A Christmas Kaypro 4
Last week I was contacted by someone (Laurie) who wanted to give their classic computer a good home, Laurie's first computer, a Kaypro 4, had accompanied him during a number of house moves over the years. He was shifting again, but this time he decided to finally part company with that old workhorse.
I already had a Kaypro II in the collection and room in the computer shack was starting to become scarce. However, I do love these classic CP/M machines and the only cost to me was a one hour drive to pick it up so how could I refuse!
Not only did Laurie donate the machine, but he also gave me a STACK of Kaypro manuals and disks. Great!
Before switching on, I removed the cover just to make sure the innards were ok. Everything seemed in very good condition including an original 3V battery used to power the real-time clock (Figure 1)! I was amazed this hadn't leaked! Visually the battery looked fine, and it even held a small charge of 1 volt. Kaypro obviously had picked a good battery supplier. Anyway, it won't stay there, because the risk of leaking (and damage) is very high. Sometime very soon I'll remove it and solder in a battery holder for modern cells.
Figure 1. Kaypro 4 motherboard showing the original battery
After screwing the cover back on and giving the outside a good clean with soapy water to remove the dust and grime it was time to fire the Kaypro up. One of the first things I noticed on switching on was the gentle sound of a fan. My Kaypro II doesn't have one. Soon a bright crisp message appeared asking me to insert a disk. So far so good.
For starters I tried to boot the machine with my own Kaypro II disks. No joy. My disks were for single sided drives whereas the Kaypro 4 had double sides ones and I figured this was probably the reason.
I knew from experience that old disks can suffer from media degradation. Not only do the disks not work, but they can seriously gum up the disk heads with residue. I visually checked the disks I'd been given and sure enough, over 3/4 of them were damaged (Figure 2). Unfortunately the worst ones were the original Kaypro software disks.
Figure 2. Degraded disks
There were a few that seemed ok, so I tried to boot the machine with these. Success! Well, at least partial success. Sometimes the machine booted and sometimes it's didn't. Copying these disks also failed. Results seemed variable and intermittent.
Cleaning the drives
Given that sometimes a disk would work and sometimes it wouldn't I figured the problem was probably with the drives. I suspected both the rails and head needed a good clean. Removing the drives was no easy task! In order to unscrew the drives I had to remove not only the board but the tube as well! Given that the drives are the most likely parts to have problems you would have thought Kaypro would have made it a little easier to get them out.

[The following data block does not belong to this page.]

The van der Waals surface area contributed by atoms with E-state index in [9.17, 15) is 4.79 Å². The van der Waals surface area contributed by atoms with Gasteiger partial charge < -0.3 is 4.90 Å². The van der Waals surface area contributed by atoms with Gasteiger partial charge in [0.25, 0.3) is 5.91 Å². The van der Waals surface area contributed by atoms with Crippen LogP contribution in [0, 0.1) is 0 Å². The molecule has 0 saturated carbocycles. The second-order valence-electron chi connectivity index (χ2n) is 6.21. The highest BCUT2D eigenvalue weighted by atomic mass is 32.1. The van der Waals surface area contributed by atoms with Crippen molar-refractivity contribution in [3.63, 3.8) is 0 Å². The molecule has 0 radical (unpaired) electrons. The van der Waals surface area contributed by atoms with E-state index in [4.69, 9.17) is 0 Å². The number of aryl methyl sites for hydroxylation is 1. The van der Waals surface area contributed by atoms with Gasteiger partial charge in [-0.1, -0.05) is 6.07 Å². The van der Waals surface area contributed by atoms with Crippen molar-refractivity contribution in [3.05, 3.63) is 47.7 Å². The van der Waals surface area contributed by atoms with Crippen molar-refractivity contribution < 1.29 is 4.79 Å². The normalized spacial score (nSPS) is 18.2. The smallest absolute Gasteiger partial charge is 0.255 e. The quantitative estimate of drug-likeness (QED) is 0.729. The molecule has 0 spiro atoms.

Figure 3. Disk drive showing heads and rails (both cleaned)
Anyway, eventually after much angst I had both drives removed. Swabbing the heads with alcohol removed some black gunk and I cleaned and lubed up the drive rails with silicon grease while I was at it.
Recovering the software
Having cleaned the drives and re-installed them, I was reluctant to put any of the accompanying disks back in there. Even though some of these disks looked ok, they had all seen better days. I didn't want to dirty things up again.
I figured I had two options. I could make some Kaypro 4 disks from Dave Dunfield's collection or I could remove the original disks from their jackets, wash them in soapy water, put them back in a temporary jacket and see if I could copy the contents onto fresh disks. I decided on the latter. I had seen someone use this technique successfully on old TRS-80 disks so I had some confidence it would work (Figure 4).
Figure 4. Washing the disks with soap and water
What's more I had a disk jacket for a cleaning disk I could use for the purpose (Figure 5).
Figure 5. Cleaning disk sleeve with washed disk
This technique worked! For most disks, I found I eventually got a track error with a straight disk copy but if I used PIP to copy all the files onto a pre formatted disk everything usually came across. The only program I couldn't recover in the whole set was a game called Ladder on the BASIC-80 disk.
With its drives cleaned, a full software suite and the manuals to boot, I now have a fully operational Kaypro 4. Even though I've got a Kaypro II, I'll keep this one. It looks great in its charcoal grey colours, has graphics capability and should make a cool CP/M machine to play around with!
Many thanks to Laurie for a nice Xmas present!
Figure 5. Kaypro 4 playing space invaders
20th December, 2010